The increased attention to climate change, changes our attitude towards flying. Although there is no decrease in the number of flights yet, people are finding it less ‘normal’ to hop on a plane for a short flight. There are also more excuses for flying, like: “It is a problem that has to be dealt with internationally,” or “Just me not flying, will not change that much”.
The notion that “hop-on flying” may come to an end all together, is growing. A consequence of that is, that airport growth soon may not be an issue anymore at all. Some signs of that can be seen in deadlocked discussions about the economic importance of an airport versus the environmental impact on the areas in which they are located; how important is the airport for our regional economy? Why should it grow?
These kinds of discussions are now starting in the Netherlands. For instance, about Rotterdam The Hague Airport. It has been suggested that the region should focus more on the knowledge industry, fuelled by the expansion of the Technical University Delft (TU Delft), rather than to focus on the growth of the airport and it is even suggested that the airport should be converted into a park. ‘The mix of high-quality knowledge companies and housing possibilities (once the airport has vanished) provides also economic value to the region,’ is the reasoning.
Regional airports themselves are also starting to realise that an airport solely for holiday flights does not contribute enough to the regional economy and that support for that type of flights is declining. Added value to the region is becoming increasingly more important for the airport’s existence strategy. Eindhoven Airport for instance has taken on the adagio that the airport is part of the services for the Brainport region (a growing regional innovative technology initiative around Eindhoven), just as much as the International School and the opera house are, according to Eindhoven Airport CEO Joost Meijs. “We used to focus solely on the growth of the airport. Now it is time to link the development of the airport to the development of Brainport.”
Open Airport Platform
The era of getting public support by sponsoring events or creating parks and playgrounds in areas effected most by landing and starting airplanes is over. Today it is about concrete and substantial contributions to the region: creating jobs and learning opportunities, providing services and being a breeding ground for new businesses.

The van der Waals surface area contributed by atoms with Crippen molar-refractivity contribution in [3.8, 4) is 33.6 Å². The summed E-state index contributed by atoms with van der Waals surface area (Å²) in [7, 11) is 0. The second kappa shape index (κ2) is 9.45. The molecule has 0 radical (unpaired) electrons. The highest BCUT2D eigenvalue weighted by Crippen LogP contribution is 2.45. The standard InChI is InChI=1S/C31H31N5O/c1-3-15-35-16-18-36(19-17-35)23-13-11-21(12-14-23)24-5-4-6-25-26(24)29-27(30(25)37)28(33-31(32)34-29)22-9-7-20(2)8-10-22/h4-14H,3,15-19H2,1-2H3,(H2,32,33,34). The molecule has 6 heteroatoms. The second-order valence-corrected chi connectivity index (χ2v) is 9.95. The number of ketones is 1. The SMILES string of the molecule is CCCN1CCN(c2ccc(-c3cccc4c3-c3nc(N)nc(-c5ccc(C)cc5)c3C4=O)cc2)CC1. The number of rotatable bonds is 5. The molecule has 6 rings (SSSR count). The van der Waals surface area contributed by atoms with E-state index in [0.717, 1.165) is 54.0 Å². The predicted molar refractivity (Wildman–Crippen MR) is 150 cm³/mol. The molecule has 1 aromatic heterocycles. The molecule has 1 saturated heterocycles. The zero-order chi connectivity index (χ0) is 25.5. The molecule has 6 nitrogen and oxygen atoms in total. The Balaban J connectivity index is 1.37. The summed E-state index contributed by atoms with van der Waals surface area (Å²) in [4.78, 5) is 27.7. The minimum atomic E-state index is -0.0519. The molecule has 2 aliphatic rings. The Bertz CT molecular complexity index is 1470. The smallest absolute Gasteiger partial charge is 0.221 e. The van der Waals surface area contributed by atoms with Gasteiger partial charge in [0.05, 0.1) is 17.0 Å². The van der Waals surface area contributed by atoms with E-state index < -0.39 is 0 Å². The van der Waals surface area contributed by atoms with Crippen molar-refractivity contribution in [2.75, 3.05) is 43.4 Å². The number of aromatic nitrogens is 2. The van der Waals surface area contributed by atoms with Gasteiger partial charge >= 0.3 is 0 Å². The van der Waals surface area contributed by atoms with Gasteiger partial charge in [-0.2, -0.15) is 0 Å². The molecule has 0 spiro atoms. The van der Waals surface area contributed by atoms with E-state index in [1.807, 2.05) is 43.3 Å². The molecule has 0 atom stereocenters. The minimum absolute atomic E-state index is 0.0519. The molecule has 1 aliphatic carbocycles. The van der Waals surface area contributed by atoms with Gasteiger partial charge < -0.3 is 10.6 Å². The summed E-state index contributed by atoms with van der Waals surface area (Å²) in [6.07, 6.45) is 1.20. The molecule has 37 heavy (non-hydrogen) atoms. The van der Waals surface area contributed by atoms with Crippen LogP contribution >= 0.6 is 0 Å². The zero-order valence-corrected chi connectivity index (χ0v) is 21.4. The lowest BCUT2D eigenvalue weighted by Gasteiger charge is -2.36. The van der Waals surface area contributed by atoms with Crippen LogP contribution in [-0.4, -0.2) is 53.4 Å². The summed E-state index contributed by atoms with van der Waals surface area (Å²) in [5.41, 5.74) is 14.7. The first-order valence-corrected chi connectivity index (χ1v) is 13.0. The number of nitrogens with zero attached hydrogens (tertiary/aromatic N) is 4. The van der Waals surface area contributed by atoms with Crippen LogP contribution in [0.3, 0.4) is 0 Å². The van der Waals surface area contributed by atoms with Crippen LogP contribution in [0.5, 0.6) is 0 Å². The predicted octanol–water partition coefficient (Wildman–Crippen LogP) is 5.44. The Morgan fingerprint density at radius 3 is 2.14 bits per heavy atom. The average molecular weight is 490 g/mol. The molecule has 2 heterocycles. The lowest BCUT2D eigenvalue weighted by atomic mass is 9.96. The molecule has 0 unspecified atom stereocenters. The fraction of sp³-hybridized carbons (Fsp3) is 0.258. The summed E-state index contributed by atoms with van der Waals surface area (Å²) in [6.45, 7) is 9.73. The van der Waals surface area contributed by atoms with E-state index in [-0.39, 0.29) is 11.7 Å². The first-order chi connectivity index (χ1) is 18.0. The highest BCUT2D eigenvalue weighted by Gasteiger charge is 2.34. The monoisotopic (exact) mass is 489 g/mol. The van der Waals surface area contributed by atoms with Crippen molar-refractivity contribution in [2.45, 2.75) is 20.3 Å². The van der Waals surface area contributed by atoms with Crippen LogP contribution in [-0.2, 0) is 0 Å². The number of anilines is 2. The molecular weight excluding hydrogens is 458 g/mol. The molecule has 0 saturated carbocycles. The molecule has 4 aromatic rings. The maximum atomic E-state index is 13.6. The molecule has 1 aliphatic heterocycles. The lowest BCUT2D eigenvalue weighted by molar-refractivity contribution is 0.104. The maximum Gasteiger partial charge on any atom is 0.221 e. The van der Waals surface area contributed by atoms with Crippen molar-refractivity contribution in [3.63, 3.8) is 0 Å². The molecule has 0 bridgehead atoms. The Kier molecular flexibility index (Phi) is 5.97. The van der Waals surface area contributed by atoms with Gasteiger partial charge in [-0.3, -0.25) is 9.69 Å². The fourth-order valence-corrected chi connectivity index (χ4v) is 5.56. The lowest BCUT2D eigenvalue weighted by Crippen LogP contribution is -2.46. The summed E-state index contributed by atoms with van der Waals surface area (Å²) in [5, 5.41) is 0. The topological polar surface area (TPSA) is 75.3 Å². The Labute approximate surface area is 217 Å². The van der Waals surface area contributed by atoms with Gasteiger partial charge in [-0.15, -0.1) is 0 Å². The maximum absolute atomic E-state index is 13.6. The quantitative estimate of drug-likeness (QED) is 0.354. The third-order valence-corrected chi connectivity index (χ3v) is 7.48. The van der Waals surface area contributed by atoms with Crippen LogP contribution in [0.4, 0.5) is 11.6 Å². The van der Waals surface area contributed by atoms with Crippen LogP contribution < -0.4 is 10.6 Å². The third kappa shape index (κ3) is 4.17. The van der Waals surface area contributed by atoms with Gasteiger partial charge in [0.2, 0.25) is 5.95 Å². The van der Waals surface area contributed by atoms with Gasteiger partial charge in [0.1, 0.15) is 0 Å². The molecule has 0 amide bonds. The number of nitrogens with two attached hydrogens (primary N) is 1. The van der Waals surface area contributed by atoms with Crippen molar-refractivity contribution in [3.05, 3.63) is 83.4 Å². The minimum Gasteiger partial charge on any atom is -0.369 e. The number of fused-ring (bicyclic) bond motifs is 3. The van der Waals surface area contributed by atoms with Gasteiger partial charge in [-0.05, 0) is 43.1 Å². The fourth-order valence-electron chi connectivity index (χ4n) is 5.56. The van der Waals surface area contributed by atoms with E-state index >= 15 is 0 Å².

Rotterdam The Hague Airport is incorporating these conditions in their strategy, by connecting with city councils, the province of South Holland and TU Delft in forming an Airport Technology Fieldlab , to create education opportunities and new business. One of the main features of that Fieldlab is the ‘Open Airport Platform’. This platform should eliminate the barriers that education and the introduction of new technology experience from the generally closed digital infrastructure at airports. It should make it easier to test new technology and provide proof of concept of those technologies. This “open” approach is not seen before in the monolithic world of regional airport information systems.
The development for this open airport platform will mean a radical overhaul of the information system of the regional airport. But the airports can benefit substantially from the investment:
These benefits mean higher security of the systems, short introduction periods of new solutions, overall cost reductions and at the same time a potential higher return on investment. But mostly it will mean adding value to the region, such as education and new business opportunities. And that in return gives the airport a right to exist.
In the upcoming blogs we will report more on the Airport Technology Lab. So stay tuned if you like to know more or just give us a call or drop an email.
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